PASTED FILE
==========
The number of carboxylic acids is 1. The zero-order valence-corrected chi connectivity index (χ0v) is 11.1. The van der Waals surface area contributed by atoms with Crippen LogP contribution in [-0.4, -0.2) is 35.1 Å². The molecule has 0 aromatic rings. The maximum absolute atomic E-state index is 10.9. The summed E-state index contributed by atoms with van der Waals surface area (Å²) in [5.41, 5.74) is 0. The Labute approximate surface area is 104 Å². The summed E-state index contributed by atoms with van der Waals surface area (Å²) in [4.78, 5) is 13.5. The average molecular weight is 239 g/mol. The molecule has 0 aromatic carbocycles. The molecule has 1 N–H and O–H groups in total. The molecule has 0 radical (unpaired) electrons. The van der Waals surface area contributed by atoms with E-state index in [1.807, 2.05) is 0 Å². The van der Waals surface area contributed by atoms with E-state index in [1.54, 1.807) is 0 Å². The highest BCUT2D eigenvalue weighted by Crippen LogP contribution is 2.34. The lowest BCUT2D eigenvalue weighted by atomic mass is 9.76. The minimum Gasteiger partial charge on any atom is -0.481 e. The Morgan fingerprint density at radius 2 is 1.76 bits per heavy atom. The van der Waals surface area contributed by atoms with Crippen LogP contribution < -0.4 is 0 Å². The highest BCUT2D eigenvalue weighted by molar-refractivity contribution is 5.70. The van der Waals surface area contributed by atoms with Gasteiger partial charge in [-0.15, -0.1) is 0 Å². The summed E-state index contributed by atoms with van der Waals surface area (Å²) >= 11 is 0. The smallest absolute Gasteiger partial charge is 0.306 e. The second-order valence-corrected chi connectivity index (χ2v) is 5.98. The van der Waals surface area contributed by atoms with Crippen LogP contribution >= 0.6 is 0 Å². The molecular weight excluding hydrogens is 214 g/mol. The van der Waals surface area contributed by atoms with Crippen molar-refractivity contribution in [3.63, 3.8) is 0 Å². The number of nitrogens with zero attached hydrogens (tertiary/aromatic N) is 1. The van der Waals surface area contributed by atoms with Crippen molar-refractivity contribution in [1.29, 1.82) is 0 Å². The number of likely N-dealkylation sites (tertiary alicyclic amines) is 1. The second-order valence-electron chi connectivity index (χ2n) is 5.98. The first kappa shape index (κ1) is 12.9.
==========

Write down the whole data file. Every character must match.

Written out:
The number of carboxylic acids is 1. The zero-order valence-corrected chi connectivity index (χ0v) is 11.1. The van der Waals surface area contributed by atoms with Crippen LogP contribution in [-0.4, -0.2) is 35.1 Å². The molecule has 0 aromatic rings. The maximum absolute atomic E-state index is 10.9. The summed E-state index contributed by atoms with van der Waals surface area (Å²) in [5.41, 5.74) is 0. The Labute approximate surface area is 104 Å². The summed E-state index contributed by atoms with van der Waals surface area (Å²) in [4.78, 5) is 13.5. The average molecular weight is 239 g/mol. The molecule has 0 aromatic carbocycles. The molecule has 1 N–H and O–H groups in total. The molecule has 0 radical (unpaired) electrons. The van der Waals surface area contributed by atoms with E-state index in [1.807, 2.05) is 0 Å². The van der Waals surface area contributed by atoms with E-state index in [1.54, 1.807) is 0 Å². The highest BCUT2D eigenvalue weighted by Crippen LogP contribution is 2.34. The lowest BCUT2D eigenvalue weighted by atomic mass is 9.76. The minimum Gasteiger partial charge on any atom is -0.481 e. The Morgan fingerprint density at radius 2 is 1.76 bits per heavy atom. The van der Waals surface area contributed by atoms with Crippen LogP contribution < -0.4 is 0 Å². The highest BCUT2D eigenvalue weighted by molar-refractivity contribution is 5.70. The van der Waals surface area contributed by atoms with Gasteiger partial charge in [-0.15, -0.1) is 0 Å². The summed E-state index contributed by atoms with van der Waals surface area (Å²) >= 11 is 0. The smallest absolute Gasteiger partial charge is 0.306 e. The second-order valence-corrected chi connectivity index (χ2v) is 5.98. The van der Waals surface area contributed by atoms with Crippen LogP contribution >= 0.6 is 0 Å². The molecular weight excluding hydrogens is 214 g/mol. The van der Waals surface area contributed by atoms with Crippen molar-refractivity contribution in [3.63, 3.8) is 0 Å². The number of nitrogens with zero attached hydrogens (tertiary/aromatic N) is 1. The van der Waals surface area contributed by atoms with Crippen molar-refractivity contribution in [1.29, 1.82) is 0 Å². The number of likely N-dealkylation sites (tertiary alicyclic amines) is 1. The second-order valence-electron chi connectivity index (χ2n) is 5.98. The first kappa shape index (κ1) is 12.9.